Quite often, North Korean citizens try to defect from the rogue nation, many dying in the process. Hundreds are forcibly returned by Chinese authorities, and then when they are returned to North Korea, they are sent to forced labor camps.

Earlier this year, there was a mass defection, but this time it was a little different. The defectors did not escape from North Korea, but they escaped from their jobs in China. 13 North Koreans defected to South Korea from the restaurant they were working in in Ningbo, China.

The truth of the matter is that there is little to no work in North Korea. And with increasingly harsh sanctions, there is little money coming into the rogue nation, so they send their citizens abroad to work, and their wages are controlled by the state. A very common instance of this are the North Korean restaurants that can be found in a dozen countries across the globe, with 130 locations. These restaurants bring in millions of dollars per year, which helps the regime fund itself, and helps to keep them in power.

This defection of 13 people from Ningbo has been one of the largest defections for North Korea, and certainly the largest during the reign of Kim Jong-un.

This defection is especially bad because it reportedly took 2-3 days to arrange, so that means that China was likely involved, which if true would be a major blow to the regime. In fact, North Korea has raised the potential for relations to deteriorate. This would be a serious problem for Kim Jong-un, being snubbed like that from one of his only allies left.

 

 

What stops people from defecting?

North Korea has a policy called the “three generations punishment”. This is that anyone caught trying to defect is sent to a forced labor camp, usually Kaechon Internment Camp, along with their entire family. The next two generations of the family may be born or die there in the camp. So even if you defect, they will likely imprison your family, as a way to keep citizens abroad from defecting.

The camp can be found here, across the river from the Pin on Camp 18, another prison that is for political prisoners.

Also, take a look of a video that shows some of the horrors from the prison camps. A former camp prisoner drew some pictures about life in the prison, and they are truly horrible

https://www.youtube.com/watch?v=1_oEh11L4jg

 

What can you do?

Honestly, due to the alienated nature of the country of North Korea, the only way to defeat them is economically. Every cent that they receive will go directly to fund their military exploits, so the only way to win is to make sure that they can’t fund their military. This requires efforts from both nations and citizens.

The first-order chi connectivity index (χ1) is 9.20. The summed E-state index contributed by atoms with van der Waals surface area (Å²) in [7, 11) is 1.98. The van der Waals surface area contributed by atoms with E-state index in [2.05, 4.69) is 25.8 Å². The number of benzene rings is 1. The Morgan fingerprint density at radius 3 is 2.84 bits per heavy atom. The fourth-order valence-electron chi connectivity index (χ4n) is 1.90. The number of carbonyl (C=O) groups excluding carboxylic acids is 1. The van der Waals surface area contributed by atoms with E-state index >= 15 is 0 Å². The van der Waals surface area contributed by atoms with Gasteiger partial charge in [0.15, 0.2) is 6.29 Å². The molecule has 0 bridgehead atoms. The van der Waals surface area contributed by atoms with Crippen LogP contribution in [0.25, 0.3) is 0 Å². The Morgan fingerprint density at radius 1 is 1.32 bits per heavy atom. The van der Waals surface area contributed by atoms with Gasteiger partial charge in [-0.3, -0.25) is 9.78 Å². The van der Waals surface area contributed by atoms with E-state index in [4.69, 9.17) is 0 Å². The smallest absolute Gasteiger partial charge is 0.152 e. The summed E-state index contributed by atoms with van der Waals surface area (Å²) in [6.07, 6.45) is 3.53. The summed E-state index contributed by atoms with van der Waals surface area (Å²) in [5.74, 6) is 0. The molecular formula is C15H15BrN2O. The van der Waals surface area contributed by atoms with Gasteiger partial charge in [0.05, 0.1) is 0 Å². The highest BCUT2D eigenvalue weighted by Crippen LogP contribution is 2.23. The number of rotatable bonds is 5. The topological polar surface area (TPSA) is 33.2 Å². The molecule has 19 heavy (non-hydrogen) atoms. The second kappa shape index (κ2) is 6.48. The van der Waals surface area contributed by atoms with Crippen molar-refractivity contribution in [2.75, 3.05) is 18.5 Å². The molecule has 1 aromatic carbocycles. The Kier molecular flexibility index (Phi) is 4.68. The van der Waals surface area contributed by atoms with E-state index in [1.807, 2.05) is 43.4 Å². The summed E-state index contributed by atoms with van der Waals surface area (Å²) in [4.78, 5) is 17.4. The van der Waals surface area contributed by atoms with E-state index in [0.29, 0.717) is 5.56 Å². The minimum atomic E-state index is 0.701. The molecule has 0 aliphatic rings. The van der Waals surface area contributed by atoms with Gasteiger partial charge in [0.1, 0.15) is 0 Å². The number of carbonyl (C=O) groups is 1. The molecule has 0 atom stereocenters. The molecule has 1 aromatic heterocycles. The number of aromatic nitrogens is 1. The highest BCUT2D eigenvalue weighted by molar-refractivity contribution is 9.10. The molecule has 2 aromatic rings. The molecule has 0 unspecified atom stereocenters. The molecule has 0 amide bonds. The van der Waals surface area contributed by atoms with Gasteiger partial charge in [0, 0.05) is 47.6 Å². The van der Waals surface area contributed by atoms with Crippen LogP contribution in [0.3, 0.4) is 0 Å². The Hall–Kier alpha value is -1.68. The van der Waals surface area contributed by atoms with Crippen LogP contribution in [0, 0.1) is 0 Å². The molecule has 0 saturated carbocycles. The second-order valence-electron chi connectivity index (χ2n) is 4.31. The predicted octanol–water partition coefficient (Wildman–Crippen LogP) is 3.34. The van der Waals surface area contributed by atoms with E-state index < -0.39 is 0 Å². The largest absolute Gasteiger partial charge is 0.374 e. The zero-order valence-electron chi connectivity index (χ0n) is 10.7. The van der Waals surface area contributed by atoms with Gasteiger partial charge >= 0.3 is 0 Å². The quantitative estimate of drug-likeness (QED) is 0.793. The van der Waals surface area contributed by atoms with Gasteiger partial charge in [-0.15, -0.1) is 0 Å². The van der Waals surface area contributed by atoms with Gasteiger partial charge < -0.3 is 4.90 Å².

Citizens

  • Do not engage in any activities that fund the regime.
  • Please avoid the North Korean restaurants. While it may be cool to tell your friends that you ate in a North Korean restaurant, you are directly helping a regime to violently repress its people and starve them. Please stop, it is not worth it.
  • Again, avoid anything North Korean. This particularly applies to visiting the country. Visiting the country is a two headed serpent. First it exposes the locals to other cultures and shows them how people live outside North Korea. This can help inspire the people to oppose the regime, and can help destroy it from the inside. However, remember that every dollar you spend goes directly to the government and keeps them in power.
  • Please, please, please do not attempt to defect. Do not be like Matthew Miller, a 24 year old who tore up his visa because he wanted to stay in North Korea. These people think that they will become celebrities for their acts, and become part of the propaganda machine for North Korea, they find that they are more valuable to the regime as a bargaining chip to get money or concessions from the West. Whatever was accomplished by Mr Miller was undone with whatever was required to be given to secure his freedom.

Nations

  • Actually follow the sanctions. The UN and the United States have strict sanctions against doing business with North Korea, but time and time again, companies are caught doing business with them. It may be lucrative, but it is wrong. and Governments need to step up and reign companies in from doing anything to make money. A Dutch consultant Paul Tjia feels the opposite, that doing business will strengthen the economy, and will force North Korea to open up. This is a bold strategy, and while it may work, it cannot be done in parallel to sanctions. We need to pick one, and only one: inclusion or isolation.
  • Push China to sever its ties with North Korea. In recent years, China has done a lot to sever ties with North Korea, and the world should continue to press them to cut all economic ties, and stop sending defectors back to North Korea.
  • The increasing wild card is Russia. Russia shares a border with North Korea, and there is even a train connection. As the rest of the world looks to exclude Russia over its actions in Ukraine and Crimea, Russia will feel less inclined to help the international efforts to cut off the North Korean regime.

 

Image: Flickr Uri Tours